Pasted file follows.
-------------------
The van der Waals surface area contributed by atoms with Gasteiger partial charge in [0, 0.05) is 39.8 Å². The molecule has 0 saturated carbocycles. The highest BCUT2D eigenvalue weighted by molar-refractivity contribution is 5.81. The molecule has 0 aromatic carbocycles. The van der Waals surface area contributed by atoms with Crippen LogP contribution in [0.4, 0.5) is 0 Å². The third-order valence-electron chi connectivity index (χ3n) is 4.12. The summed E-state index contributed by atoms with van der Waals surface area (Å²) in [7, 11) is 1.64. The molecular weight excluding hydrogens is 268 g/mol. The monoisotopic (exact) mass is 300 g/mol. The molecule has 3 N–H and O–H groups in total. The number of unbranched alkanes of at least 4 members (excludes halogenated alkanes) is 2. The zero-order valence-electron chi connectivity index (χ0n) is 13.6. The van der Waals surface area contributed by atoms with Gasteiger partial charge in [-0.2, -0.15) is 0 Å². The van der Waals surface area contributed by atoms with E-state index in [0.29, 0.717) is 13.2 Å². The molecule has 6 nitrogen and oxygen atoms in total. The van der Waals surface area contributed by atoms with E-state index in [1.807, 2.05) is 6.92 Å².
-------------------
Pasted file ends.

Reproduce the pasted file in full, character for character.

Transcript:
The van der Waals surface area contributed by atoms with Gasteiger partial charge in [0, 0.05) is 39.8 Å². The molecule has 0 saturated carbocycles. The highest BCUT2D eigenvalue weighted by molar-refractivity contribution is 5.81. The molecule has 0 aromatic carbocycles. The van der Waals surface area contributed by atoms with Crippen LogP contribution in [0.4, 0.5) is 0 Å². The third-order valence-electron chi connectivity index (χ3n) is 4.12. The summed E-state index contributed by atoms with van der Waals surface area (Å²) in [7, 11) is 1.64. The molecular weight excluding hydrogens is 268 g/mol. The monoisotopic (exact) mass is 300 g/mol. The molecule has 3 N–H and O–H groups in total. The number of unbranched alkanes of at least 4 members (excludes halogenated alkanes) is 2. The zero-order valence-electron chi connectivity index (χ0n) is 13.6. The van der Waals surface area contributed by atoms with Gasteiger partial charge in [-0.2, -0.15) is 0 Å². The van der Waals surface area contributed by atoms with E-state index in [0.29, 0.717) is 13.2 Å². The molecule has 6 nitrogen and oxygen atoms in total. The van der Waals surface area contributed by atoms with E-state index in [1.807, 2.05) is 6.92 Å².